Survey Finds That Most People Don't Want To Be Tracked Online

Do you like it when marketers track your behavior across the Internet, in the name of providing you with targeted ads? If you said no, you’re in the majority, according to a new Gallup Poll and common sense. But don’t worry. Advertisers will continue to follow you anyhow.

AdAge took a look at the new survey’s unsurprising results:

When asked if advertisers should be allowed to match ads to people’s specific interests based on other websites they’ve previously visited, a clear majority of 67% said no, compared with 30% who said yes.

Marketers defending behavioral targeting have argued in part that the public might not understand how much this advertising fuels free websites. “Because there’s been so much scare-mongering, people have been frightened about behavioral advertising,” said John Montgomery, chief operating officer of GroupM Interaction, a unit of WPP. “People are now equating it to something more pernicious.”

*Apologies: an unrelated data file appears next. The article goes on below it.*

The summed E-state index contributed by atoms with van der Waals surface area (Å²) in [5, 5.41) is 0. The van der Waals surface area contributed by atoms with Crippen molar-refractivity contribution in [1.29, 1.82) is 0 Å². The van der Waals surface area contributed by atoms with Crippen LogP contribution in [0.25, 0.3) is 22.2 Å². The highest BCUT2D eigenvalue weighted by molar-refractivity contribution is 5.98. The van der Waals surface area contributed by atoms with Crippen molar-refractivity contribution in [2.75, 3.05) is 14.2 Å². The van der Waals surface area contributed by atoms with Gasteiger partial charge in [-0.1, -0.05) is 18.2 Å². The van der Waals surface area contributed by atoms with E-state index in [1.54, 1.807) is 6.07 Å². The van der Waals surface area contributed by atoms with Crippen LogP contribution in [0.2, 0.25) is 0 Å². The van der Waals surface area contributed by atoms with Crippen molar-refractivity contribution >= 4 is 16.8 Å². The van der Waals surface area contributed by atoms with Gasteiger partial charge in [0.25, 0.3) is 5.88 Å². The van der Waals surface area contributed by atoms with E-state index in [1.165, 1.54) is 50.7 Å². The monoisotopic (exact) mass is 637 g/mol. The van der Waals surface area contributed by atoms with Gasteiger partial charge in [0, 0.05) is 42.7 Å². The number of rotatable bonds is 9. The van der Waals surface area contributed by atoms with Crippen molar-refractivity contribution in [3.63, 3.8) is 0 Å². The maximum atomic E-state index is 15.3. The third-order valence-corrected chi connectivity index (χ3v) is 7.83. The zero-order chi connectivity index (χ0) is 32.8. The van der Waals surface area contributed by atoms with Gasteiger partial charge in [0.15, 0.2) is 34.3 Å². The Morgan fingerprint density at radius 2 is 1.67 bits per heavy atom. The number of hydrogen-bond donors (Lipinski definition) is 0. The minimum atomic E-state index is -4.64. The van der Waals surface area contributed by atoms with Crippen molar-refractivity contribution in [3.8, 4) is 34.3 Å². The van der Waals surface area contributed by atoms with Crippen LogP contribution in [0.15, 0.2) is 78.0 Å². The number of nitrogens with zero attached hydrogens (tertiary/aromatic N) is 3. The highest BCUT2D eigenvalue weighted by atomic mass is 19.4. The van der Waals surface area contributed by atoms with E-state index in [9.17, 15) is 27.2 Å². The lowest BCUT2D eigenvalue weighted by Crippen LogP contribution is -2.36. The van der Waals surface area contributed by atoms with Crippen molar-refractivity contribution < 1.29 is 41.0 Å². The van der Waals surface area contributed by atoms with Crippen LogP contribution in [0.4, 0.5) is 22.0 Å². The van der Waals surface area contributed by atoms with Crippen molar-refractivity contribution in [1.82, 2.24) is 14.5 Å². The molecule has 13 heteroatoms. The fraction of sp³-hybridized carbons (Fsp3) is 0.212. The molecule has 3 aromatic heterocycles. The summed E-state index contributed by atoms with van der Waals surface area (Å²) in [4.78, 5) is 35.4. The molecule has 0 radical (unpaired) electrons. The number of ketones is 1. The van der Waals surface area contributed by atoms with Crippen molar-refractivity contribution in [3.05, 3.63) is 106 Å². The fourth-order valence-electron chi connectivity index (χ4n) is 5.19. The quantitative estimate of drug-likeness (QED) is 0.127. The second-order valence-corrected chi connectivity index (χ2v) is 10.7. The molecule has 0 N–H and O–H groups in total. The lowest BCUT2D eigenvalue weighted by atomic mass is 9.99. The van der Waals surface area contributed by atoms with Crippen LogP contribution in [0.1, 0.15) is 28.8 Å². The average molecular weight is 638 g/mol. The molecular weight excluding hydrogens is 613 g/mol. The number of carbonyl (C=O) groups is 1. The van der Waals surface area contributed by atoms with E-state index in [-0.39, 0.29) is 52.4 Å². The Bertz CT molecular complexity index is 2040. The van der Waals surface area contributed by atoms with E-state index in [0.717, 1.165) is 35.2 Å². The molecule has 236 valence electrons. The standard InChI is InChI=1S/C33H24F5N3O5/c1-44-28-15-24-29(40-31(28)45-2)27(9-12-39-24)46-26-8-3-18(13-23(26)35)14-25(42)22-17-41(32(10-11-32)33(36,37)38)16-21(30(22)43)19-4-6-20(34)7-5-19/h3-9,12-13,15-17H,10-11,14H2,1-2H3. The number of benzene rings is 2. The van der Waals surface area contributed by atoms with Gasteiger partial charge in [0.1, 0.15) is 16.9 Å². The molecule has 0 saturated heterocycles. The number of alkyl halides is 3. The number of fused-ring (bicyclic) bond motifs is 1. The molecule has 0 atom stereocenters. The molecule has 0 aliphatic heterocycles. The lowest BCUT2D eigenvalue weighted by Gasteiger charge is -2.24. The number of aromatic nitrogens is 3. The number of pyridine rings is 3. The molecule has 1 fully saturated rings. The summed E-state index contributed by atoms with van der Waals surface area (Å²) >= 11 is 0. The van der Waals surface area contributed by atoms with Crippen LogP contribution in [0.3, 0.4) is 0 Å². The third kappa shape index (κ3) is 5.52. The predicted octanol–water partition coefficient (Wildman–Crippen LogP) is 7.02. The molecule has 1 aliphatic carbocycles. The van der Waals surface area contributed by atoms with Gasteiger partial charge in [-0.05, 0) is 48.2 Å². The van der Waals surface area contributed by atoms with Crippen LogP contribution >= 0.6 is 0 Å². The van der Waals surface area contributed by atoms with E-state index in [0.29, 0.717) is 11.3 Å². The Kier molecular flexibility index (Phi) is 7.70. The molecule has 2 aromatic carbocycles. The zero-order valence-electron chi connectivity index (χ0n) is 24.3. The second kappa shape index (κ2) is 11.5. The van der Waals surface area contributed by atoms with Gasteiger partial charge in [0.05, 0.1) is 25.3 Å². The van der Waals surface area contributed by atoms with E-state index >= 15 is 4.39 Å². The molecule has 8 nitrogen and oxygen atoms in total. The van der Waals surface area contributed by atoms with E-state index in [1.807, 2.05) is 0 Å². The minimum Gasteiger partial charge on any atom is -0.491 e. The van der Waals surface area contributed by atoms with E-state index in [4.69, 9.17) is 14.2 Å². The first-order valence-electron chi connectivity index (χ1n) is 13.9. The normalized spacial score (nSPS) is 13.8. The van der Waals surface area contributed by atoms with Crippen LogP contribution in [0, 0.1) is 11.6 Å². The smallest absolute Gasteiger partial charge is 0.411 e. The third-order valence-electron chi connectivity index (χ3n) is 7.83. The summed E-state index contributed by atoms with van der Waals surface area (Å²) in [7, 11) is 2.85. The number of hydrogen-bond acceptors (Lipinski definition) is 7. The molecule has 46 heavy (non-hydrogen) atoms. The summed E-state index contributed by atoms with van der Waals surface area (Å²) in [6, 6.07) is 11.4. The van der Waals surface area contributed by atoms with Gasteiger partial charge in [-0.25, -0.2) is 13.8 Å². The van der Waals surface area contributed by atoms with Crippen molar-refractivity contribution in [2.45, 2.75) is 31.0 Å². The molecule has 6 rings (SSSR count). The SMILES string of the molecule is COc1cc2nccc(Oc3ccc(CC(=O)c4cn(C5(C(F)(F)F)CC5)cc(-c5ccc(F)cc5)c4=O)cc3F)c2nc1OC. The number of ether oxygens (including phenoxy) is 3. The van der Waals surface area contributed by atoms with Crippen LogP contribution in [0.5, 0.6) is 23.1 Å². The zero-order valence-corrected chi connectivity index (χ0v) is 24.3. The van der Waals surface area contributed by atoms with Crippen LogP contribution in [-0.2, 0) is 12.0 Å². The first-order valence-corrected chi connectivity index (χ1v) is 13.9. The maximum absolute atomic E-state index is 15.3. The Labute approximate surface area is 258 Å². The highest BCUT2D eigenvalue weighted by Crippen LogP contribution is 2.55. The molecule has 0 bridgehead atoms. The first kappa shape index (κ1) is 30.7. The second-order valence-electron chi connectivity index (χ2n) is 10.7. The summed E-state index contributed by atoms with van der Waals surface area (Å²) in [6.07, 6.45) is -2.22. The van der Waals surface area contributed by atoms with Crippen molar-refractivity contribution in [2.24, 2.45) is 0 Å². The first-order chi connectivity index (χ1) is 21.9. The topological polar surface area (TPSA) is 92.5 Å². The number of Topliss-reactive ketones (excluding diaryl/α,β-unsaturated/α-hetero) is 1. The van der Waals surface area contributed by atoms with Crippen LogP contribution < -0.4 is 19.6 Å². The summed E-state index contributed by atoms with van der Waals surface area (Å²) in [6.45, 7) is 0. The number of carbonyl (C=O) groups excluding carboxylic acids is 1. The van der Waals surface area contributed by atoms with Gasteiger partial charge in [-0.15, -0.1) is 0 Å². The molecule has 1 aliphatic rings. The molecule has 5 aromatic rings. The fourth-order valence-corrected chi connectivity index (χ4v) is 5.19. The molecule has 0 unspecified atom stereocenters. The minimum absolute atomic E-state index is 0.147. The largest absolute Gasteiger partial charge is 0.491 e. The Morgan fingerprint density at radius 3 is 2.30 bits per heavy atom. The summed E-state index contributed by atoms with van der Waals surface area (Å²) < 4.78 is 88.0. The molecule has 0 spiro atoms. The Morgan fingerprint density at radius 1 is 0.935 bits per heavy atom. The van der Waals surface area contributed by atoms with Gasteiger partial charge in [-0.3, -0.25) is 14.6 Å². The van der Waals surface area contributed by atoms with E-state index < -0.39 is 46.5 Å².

Survey respondents also balked at the idea that behavioral advertising is okay because it allows web sites to offer free, ad-supported content, with 61% saying it wasn’t justified.

The Federal Trade Commission has been critical of the practice and has recommended that web browsers include a “Do Not Track” tool that could monitor tracking and allow users to opt out of tracking. New versions Mozilla Firefox and Internet Explorer are expected to include this function.

New Poll: Americans Say ‘No Thanks’ to Online Tracking [Advertising Age]

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